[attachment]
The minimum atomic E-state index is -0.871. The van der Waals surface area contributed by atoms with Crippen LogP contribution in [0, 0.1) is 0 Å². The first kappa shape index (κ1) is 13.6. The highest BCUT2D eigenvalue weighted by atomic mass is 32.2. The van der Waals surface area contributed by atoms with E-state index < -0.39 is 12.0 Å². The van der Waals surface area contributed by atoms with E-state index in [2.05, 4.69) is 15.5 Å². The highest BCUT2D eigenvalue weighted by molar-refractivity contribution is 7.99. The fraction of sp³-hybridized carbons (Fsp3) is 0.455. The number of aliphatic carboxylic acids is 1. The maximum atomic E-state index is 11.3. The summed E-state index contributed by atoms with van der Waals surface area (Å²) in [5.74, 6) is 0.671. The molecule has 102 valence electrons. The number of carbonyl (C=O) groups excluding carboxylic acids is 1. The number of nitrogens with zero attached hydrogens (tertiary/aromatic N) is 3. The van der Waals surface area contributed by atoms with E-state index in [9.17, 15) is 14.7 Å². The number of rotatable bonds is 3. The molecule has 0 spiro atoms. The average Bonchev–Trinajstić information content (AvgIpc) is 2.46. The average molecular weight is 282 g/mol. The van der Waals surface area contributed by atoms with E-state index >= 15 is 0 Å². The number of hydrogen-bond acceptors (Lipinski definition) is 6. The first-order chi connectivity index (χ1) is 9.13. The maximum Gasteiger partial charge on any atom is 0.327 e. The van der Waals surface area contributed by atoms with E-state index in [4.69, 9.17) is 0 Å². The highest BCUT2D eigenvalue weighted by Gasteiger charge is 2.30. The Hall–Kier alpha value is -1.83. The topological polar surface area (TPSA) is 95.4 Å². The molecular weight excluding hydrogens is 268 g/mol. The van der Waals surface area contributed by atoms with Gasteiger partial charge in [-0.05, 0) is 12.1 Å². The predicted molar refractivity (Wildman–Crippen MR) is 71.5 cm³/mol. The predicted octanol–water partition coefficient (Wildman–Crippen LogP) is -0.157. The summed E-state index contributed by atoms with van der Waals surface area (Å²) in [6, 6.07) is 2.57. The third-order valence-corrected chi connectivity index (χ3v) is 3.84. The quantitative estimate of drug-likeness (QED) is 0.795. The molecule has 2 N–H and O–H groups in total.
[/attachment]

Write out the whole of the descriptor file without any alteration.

The minimum atomic E-state index is -0.871. The van der Waals surface area contributed by atoms with Crippen LogP contribution in [0, 0.1) is 0 Å². The first kappa shape index (κ1) is 13.6. The highest BCUT2D eigenvalue weighted by atomic mass is 32.2. The van der Waals surface area contributed by atoms with E-state index < -0.39 is 12.0 Å². The van der Waals surface area contributed by atoms with E-state index in [2.05, 4.69) is 15.5 Å². The highest BCUT2D eigenvalue weighted by molar-refractivity contribution is 7.99. The fraction of sp³-hybridized carbons (Fsp3) is 0.455. The number of aliphatic carboxylic acids is 1. The maximum atomic E-state index is 11.3. The summed E-state index contributed by atoms with van der Waals surface area (Å²) in [5.74, 6) is 0.671. The molecule has 102 valence electrons. The number of carbonyl (C=O) groups excluding carboxylic acids is 1. The number of nitrogens with zero attached hydrogens (tertiary/aromatic N) is 3. The van der Waals surface area contributed by atoms with E-state index in [9.17, 15) is 14.7 Å². The number of rotatable bonds is 3. The molecule has 0 spiro atoms. The average Bonchev–Trinajstić information content (AvgIpc) is 2.46. The average molecular weight is 282 g/mol. The van der Waals surface area contributed by atoms with E-state index >= 15 is 0 Å². The number of hydrogen-bond acceptors (Lipinski definition) is 6. The first-order chi connectivity index (χ1) is 9.13. The maximum Gasteiger partial charge on any atom is 0.327 e. The van der Waals surface area contributed by atoms with E-state index in [4.69, 9.17) is 0 Å². The highest BCUT2D eigenvalue weighted by Gasteiger charge is 2.30. The Hall–Kier alpha value is -1.83. The topological polar surface area (TPSA) is 95.4 Å². The molecular weight excluding hydrogens is 268 g/mol. The van der Waals surface area contributed by atoms with Gasteiger partial charge in [-0.05, 0) is 12.1 Å². The predicted molar refractivity (Wildman–Crippen MR) is 71.5 cm³/mol. The predicted octanol–water partition coefficient (Wildman–Crippen LogP) is -0.157. The summed E-state index contributed by atoms with van der Waals surface area (Å²) in [6, 6.07) is 2.57. The third-order valence-corrected chi connectivity index (χ3v) is 3.84. The quantitative estimate of drug-likeness (QED) is 0.795. The molecule has 2 N–H and O–H groups in total.